NYCC was really great for me (comics everywhere!). It was also a bit different from other Cons I’ve been too. Aside from the size thing, the big difference for me was the diversity. I mean racial diversity, but also just the diversity of fandoms. It was honestly like squeezing a little geeky microcosm of New York City itself into one building (…which makes sense, since that’s pretty much what it was). In terms of the attractions, Artist Alley was gorgeous to behold—the wealth of talent in a relatively concentrated area was pretty staggering. The Show Room and The Block made me drool over all of the cool stuff. Both had new video games to try out, awesome cars parked in the middle of the room, literal tee shirt towers, new books, and lots lots lots lots of tempting comics of all flavors (new indie graphic novels, rare vintage editions, and everything in between). But while I love a good tee shirt (and even more, a good comic), what I thought NYCC did particularly well was the panels.
For me, a Con is about the panels. All I want to do all the time is have deep, detailed, nerdy discussions of comics, literature, TV shows, and the rest of pop culture. Most of why I go to Cons is because I want to be physically present in the same room as people who are talking about that stuff and inviting me to speak/ask questions. Panels are also the places where I’m most likely to make new friends. Whether it’s standing in line waiting for a panel to start, or shuffling out of the room after the panel, or even waiting in line for the bathroom (this was a real thing that happened to be me), sharing an interest in the same panels really lets you know that you have stuff in common (aside from the fact that the other person might be wearing a costume or t shirt from a franchise you like). And there were panels on all sorts of topics—the Psychology of Cosplayers, The Construction and De-Construction of Superheroes, Comic Books In Libraries, and almost anything else you could think of. There were panels where professors and grad students shared their honest-to-goodness scholarly papers on comic book-related topics. Those panels especially gave me the warm fuzzies. Panels are my favorite. The only bad thing about the panels was that sometimes I wasn’t ready for them to be over. The hour would be up and I would just want to scoop up all the panelists and take them to the nearest coffee shop so that I could hear them talk some more. I have this impulse a lot, actually.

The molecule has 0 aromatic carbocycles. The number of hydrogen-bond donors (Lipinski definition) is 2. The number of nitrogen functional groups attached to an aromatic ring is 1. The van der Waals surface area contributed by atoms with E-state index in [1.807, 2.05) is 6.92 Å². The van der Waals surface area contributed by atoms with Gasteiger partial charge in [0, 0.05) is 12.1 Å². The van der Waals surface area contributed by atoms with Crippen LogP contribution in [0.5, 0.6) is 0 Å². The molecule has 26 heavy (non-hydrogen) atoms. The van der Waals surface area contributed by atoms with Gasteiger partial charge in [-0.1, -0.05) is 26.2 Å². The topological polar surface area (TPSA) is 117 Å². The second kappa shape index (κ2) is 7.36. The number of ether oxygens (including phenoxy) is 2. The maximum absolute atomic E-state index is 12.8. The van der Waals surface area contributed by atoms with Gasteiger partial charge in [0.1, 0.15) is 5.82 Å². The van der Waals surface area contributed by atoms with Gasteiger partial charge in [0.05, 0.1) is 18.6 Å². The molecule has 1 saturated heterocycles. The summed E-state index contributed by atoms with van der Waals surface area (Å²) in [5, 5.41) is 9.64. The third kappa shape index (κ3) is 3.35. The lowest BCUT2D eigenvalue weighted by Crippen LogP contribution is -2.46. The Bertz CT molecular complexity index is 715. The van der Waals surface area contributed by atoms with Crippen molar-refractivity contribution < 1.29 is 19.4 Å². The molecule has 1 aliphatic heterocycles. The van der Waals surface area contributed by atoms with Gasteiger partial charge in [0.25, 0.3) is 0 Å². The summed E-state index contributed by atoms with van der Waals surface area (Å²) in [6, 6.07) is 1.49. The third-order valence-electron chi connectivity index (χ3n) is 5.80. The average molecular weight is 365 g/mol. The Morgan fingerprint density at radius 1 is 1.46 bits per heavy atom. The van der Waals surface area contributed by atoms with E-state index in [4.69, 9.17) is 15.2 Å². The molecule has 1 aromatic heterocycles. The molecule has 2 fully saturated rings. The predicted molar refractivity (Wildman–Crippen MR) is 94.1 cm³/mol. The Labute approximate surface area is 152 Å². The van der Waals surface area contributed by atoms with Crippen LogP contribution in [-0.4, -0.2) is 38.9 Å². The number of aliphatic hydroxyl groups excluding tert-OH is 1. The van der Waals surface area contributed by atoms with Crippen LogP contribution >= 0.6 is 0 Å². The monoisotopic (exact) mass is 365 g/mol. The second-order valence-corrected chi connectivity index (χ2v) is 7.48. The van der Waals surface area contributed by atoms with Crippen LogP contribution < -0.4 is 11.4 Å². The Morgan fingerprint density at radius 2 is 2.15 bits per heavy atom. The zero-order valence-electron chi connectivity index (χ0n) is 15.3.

And now NYCC 2012 is over.
Don’t worry. I’m not too heartbroken. That’s what the Internet is for.
Besides, there’s always next year.